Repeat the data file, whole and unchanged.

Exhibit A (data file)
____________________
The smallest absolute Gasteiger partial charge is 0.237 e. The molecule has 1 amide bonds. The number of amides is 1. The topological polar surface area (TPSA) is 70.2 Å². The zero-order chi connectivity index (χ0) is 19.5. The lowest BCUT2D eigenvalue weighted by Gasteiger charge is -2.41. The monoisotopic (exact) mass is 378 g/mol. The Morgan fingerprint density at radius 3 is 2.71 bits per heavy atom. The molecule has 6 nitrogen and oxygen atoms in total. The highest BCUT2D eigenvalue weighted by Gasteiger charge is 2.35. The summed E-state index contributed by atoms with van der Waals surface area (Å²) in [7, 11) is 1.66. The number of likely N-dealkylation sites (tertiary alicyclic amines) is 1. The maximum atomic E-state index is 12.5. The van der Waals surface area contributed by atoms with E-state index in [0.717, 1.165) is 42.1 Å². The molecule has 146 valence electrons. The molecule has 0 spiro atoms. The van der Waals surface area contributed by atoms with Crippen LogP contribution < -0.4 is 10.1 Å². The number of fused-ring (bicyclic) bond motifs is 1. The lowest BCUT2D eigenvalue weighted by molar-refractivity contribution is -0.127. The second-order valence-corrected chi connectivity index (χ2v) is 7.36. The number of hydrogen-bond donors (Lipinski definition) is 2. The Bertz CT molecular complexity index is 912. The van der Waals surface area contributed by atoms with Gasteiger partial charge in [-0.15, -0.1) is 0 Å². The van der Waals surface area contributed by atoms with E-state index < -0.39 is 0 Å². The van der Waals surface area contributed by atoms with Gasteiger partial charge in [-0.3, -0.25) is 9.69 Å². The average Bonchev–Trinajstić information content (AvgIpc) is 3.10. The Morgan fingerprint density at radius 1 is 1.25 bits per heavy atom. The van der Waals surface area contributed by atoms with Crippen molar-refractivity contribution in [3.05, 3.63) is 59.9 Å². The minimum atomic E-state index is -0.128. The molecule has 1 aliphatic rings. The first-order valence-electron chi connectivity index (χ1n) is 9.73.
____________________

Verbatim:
The smallest absolute Gasteiger partial charge is 0.237 e. The molecule has 1 amide bonds. The number of amides is 1. The topological polar surface area (TPSA) is 70.2 Å². The zero-order chi connectivity index (χ0) is 19.5. The lowest BCUT2D eigenvalue weighted by Gasteiger charge is -2.41. The monoisotopic (exact) mass is 378 g/mol. The Morgan fingerprint density at radius 3 is 2.71 bits per heavy atom. The molecule has 6 nitrogen and oxygen atoms in total. The highest BCUT2D eigenvalue weighted by Gasteiger charge is 2.35. The summed E-state index contributed by atoms with van der Waals surface area (Å²) in [7, 11) is 1.66. The number of likely N-dealkylation sites (tertiary alicyclic amines) is 1. The maximum atomic E-state index is 12.5. The van der Waals surface area contributed by atoms with E-state index in [0.717, 1.165) is 42.1 Å². The molecule has 146 valence electrons. The molecule has 0 spiro atoms. The van der Waals surface area contributed by atoms with Crippen LogP contribution < -0.4 is 10.1 Å². The number of fused-ring (bicyclic) bond motifs is 1. The lowest BCUT2D eigenvalue weighted by molar-refractivity contribution is -0.127. The second-order valence-corrected chi connectivity index (χ2v) is 7.36. The number of hydrogen-bond donors (Lipinski definition) is 2. The Bertz CT molecular complexity index is 912. The van der Waals surface area contributed by atoms with Gasteiger partial charge in [-0.15, -0.1) is 0 Å². The van der Waals surface area contributed by atoms with E-state index < -0.39 is 0 Å². The van der Waals surface area contributed by atoms with Gasteiger partial charge in [-0.3, -0.25) is 9.69 Å². The average Bonchev–Trinajstić information content (AvgIpc) is 3.10. The Morgan fingerprint density at radius 1 is 1.25 bits per heavy atom. The van der Waals surface area contributed by atoms with Crippen molar-refractivity contribution in [3.05, 3.63) is 59.9 Å². The minimum atomic E-state index is -0.128. The molecule has 1 aliphatic rings. The first-order valence-electron chi connectivity index (χ1n) is 9.73.